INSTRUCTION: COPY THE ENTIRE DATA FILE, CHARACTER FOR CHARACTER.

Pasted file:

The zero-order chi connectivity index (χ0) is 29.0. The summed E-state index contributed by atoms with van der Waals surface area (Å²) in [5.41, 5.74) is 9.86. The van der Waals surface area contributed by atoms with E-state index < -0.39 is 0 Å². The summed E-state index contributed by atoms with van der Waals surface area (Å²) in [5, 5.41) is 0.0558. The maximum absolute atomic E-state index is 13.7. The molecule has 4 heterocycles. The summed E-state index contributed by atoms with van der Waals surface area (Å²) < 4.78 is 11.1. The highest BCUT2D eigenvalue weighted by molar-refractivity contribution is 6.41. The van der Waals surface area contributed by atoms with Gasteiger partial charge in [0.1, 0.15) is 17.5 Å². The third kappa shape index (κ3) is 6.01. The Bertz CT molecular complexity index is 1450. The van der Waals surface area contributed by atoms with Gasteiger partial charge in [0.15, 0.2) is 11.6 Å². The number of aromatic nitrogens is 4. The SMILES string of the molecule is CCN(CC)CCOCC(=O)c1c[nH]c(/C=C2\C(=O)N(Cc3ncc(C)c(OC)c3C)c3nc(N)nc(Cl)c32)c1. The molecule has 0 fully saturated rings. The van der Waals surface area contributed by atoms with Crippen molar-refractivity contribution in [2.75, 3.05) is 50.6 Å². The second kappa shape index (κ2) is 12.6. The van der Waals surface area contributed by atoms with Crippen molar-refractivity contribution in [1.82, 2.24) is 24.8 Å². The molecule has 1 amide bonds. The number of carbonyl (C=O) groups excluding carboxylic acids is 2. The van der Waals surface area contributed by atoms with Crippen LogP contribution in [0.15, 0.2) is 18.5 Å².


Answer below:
The zero-order chi connectivity index (χ0) is 29.0. The summed E-state index contributed by atoms with van der Waals surface area (Å²) in [5.41, 5.74) is 9.86. The van der Waals surface area contributed by atoms with E-state index < -0.39 is 0 Å². The summed E-state index contributed by atoms with van der Waals surface area (Å²) in [5, 5.41) is 0.0558. The maximum absolute atomic E-state index is 13.7. The molecule has 4 heterocycles. The summed E-state index contributed by atoms with van der Waals surface area (Å²) < 4.78 is 11.1. The highest BCUT2D eigenvalue weighted by molar-refractivity contribution is 6.41. The van der Waals surface area contributed by atoms with Gasteiger partial charge in [0.1, 0.15) is 17.5 Å². The third kappa shape index (κ3) is 6.01. The Bertz CT molecular complexity index is 1450. The van der Waals surface area contributed by atoms with Gasteiger partial charge in [0.15, 0.2) is 11.6 Å². The number of aromatic nitrogens is 4. The SMILES string of the molecule is CCN(CC)CCOCC(=O)c1c[nH]c(/C=C2\C(=O)N(Cc3ncc(C)c(OC)c3C)c3nc(N)nc(Cl)c32)c1. The molecule has 0 fully saturated rings. The van der Waals surface area contributed by atoms with Crippen molar-refractivity contribution in [2.75, 3.05) is 50.6 Å². The second kappa shape index (κ2) is 12.6. The van der Waals surface area contributed by atoms with Crippen molar-refractivity contribution in [1.82, 2.24) is 24.8 Å². The molecule has 1 amide bonds. The number of carbonyl (C=O) groups excluding carboxylic acids is 2. The van der Waals surface area contributed by atoms with Crippen LogP contribution in [0.15, 0.2) is 18.5 Å².